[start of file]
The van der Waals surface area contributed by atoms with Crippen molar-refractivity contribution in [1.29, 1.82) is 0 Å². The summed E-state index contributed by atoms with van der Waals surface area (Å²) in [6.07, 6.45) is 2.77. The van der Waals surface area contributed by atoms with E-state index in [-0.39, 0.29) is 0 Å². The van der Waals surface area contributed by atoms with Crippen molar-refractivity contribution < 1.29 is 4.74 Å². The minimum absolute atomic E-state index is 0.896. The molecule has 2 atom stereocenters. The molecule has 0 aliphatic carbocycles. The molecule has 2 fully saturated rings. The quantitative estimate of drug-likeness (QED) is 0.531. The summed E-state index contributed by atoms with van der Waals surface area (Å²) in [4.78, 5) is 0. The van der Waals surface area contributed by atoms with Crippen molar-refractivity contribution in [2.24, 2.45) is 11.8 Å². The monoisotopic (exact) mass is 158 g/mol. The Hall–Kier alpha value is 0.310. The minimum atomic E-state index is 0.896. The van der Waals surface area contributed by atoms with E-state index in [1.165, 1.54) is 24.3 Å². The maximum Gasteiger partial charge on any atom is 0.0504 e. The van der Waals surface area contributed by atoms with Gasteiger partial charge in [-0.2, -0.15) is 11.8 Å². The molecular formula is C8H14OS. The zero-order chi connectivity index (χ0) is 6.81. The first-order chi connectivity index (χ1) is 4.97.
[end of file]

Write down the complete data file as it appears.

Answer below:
The van der Waals surface area contributed by atoms with Crippen molar-refractivity contribution in [1.29, 1.82) is 0 Å². The summed E-state index contributed by atoms with van der Waals surface area (Å²) in [6.07, 6.45) is 2.77. The van der Waals surface area contributed by atoms with E-state index in [-0.39, 0.29) is 0 Å². The van der Waals surface area contributed by atoms with Crippen molar-refractivity contribution < 1.29 is 4.74 Å². The minimum absolute atomic E-state index is 0.896. The molecule has 2 atom stereocenters. The molecule has 0 aliphatic carbocycles. The molecule has 2 fully saturated rings. The quantitative estimate of drug-likeness (QED) is 0.531. The summed E-state index contributed by atoms with van der Waals surface area (Å²) in [4.78, 5) is 0. The van der Waals surface area contributed by atoms with Crippen molar-refractivity contribution in [2.24, 2.45) is 11.8 Å². The monoisotopic (exact) mass is 158 g/mol. The Hall–Kier alpha value is 0.310. The minimum atomic E-state index is 0.896. The van der Waals surface area contributed by atoms with E-state index in [1.165, 1.54) is 24.3 Å². The maximum Gasteiger partial charge on any atom is 0.0504 e. The van der Waals surface area contributed by atoms with Gasteiger partial charge in [-0.2, -0.15) is 11.8 Å². The molecular formula is C8H14OS. The zero-order chi connectivity index (χ0) is 6.81. The first-order chi connectivity index (χ1) is 4.97.